Apparently not wanting to break with that time honored tradition, the writers (all of the Lizards) and director Chandrasekhar (the lone lizard who previously helmed them in "Puddle Cruiser") have opted for the idiotic treatment once again. I'm not sure why there aren't many, if any, sophisticated comedies about cops and such, but sophistication is not a term one could remotely apply to this feature.

Of course, there's a time and place for even dumb comedies, but only as long as they're assembled with enough imagination and smarts, and then deliver the funny goods. This film fails on both counts. That is, unless you enjoy side-splitting moments such as one of the troopers seeing how many times he can say "meow" with a straight face to someone he's pulled over, the guys chugging maple syrup from the bottle, or the repeated sights of an alleged Afghani cartoon chimp holding a banana at his crotch that suspiciously looks like part of the male anatomy.

Wait, there's more. It that doesn't have you falling from your seat, there are the bits about the trooper masturbating in his cruiser with his radar gun picking up his hand speed, the spit in the hamburger scene, the trooper wearing just a metal athletic supporter so that others can shoot him in the crotch, and a college student who hurriedly eats a great deal of pot and hallucinogenic mushrooms to get rid of the evidence when he and others are pulled over.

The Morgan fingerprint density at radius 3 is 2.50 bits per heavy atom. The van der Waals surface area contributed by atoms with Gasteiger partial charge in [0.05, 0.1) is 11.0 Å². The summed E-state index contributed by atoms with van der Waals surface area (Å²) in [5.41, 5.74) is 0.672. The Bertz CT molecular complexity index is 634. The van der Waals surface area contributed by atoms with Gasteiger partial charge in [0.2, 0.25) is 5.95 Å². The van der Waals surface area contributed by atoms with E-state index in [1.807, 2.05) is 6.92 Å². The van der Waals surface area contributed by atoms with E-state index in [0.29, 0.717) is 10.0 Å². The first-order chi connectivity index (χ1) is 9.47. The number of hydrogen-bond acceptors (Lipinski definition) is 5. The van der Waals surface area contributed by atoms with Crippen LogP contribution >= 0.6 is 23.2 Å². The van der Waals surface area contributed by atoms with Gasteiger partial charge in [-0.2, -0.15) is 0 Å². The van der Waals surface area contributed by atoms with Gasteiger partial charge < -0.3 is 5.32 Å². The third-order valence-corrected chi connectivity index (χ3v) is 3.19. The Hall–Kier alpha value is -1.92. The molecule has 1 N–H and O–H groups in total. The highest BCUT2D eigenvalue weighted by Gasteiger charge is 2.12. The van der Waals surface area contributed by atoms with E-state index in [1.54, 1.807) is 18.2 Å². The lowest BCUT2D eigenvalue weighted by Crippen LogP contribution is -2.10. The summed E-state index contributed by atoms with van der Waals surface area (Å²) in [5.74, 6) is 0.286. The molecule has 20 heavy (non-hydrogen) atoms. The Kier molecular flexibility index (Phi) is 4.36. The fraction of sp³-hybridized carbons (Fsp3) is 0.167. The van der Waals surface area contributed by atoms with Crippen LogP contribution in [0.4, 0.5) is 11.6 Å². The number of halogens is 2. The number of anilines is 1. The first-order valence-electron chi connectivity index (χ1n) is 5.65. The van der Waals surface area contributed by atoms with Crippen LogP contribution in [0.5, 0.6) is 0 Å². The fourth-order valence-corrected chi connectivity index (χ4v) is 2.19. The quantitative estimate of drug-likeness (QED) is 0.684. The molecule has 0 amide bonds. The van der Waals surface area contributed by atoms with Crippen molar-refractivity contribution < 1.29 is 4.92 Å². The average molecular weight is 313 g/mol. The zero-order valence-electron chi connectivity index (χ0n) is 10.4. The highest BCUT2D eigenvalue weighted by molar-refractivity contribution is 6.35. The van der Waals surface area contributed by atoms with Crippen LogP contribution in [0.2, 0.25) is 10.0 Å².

Perhaps the filmmakers believe viewers will have done the same and will thus find the "comedy" funny, but anyone who's less than high will probably have a hard time sitting through this. That's particularly true since the film - like most others of similar ilk - tries to infuse a plot into the proceedings. Here, it's that the troopers have learned they're going to be shut down and replaced by the local cops, and then try to do something about that. Not surprisingly, that offers little if any worthwhile humor.

The performances from the various lizards aren't funny and are only remarkable for not holding anything back and going too far over the top in manic acting. Brian Cox ("For Love of the Game," "Rushmore") and Daniel Von Bargen ("The Majestic," "Shaft") show up as competitive veteran officers, Lynda Carter (TV's "Wonder Woman") makes an unwise cameo as the Governor, and Marisa Coughlan gets this week's "fire your agent" notice for not only appearing in this film, but also the equally awful "Freddy Got Fingered" and "Gossip."

Simply put, if the thought of a man having sex with a bear in the woods (which is fake, by the way, for those who have problems with cruelty to animals which should include all humans subjected to this film) sounds like grand comedy that's right up your alley, go for it and throw away your money. If not, stay far away from this film that's anything but what its title indicates. "Super Troopers" rates as a 0 out of 10.

Reviewed January 29, 2002 / Posted February 15, 2002